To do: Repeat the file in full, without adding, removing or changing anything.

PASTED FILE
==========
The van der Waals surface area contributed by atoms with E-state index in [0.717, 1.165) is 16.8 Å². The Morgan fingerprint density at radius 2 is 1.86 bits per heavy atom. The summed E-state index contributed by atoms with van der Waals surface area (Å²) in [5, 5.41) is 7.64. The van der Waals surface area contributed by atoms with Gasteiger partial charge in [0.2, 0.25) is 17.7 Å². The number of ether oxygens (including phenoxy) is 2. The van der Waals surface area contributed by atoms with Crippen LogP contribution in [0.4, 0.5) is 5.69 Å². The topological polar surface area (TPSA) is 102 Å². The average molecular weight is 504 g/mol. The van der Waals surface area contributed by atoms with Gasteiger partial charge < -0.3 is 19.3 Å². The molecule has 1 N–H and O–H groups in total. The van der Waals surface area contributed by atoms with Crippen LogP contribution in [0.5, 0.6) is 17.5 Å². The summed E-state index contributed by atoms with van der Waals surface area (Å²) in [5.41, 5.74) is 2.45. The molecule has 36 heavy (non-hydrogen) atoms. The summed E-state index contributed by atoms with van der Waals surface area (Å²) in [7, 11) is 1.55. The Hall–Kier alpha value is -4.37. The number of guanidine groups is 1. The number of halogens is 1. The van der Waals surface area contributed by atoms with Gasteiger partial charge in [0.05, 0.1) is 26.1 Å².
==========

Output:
The van der Waals surface area contributed by atoms with E-state index in [0.717, 1.165) is 16.8 Å². The Morgan fingerprint density at radius 2 is 1.86 bits per heavy atom. The summed E-state index contributed by atoms with van der Waals surface area (Å²) in [5, 5.41) is 7.64. The van der Waals surface area contributed by atoms with Gasteiger partial charge in [0.2, 0.25) is 17.7 Å². The number of ether oxygens (including phenoxy) is 2. The van der Waals surface area contributed by atoms with Crippen LogP contribution in [0.4, 0.5) is 5.69 Å². The topological polar surface area (TPSA) is 102 Å². The average molecular weight is 504 g/mol. The van der Waals surface area contributed by atoms with Gasteiger partial charge < -0.3 is 19.3 Å². The molecule has 1 N–H and O–H groups in total. The van der Waals surface area contributed by atoms with Crippen LogP contribution in [0.5, 0.6) is 17.5 Å². The summed E-state index contributed by atoms with van der Waals surface area (Å²) in [5.41, 5.74) is 2.45. The molecule has 36 heavy (non-hydrogen) atoms. The summed E-state index contributed by atoms with van der Waals surface area (Å²) in [7, 11) is 1.55. The Hall–Kier alpha value is -4.37. The number of guanidine groups is 1. The number of halogens is 1. The van der Waals surface area contributed by atoms with Gasteiger partial charge in [0.05, 0.1) is 26.1 Å².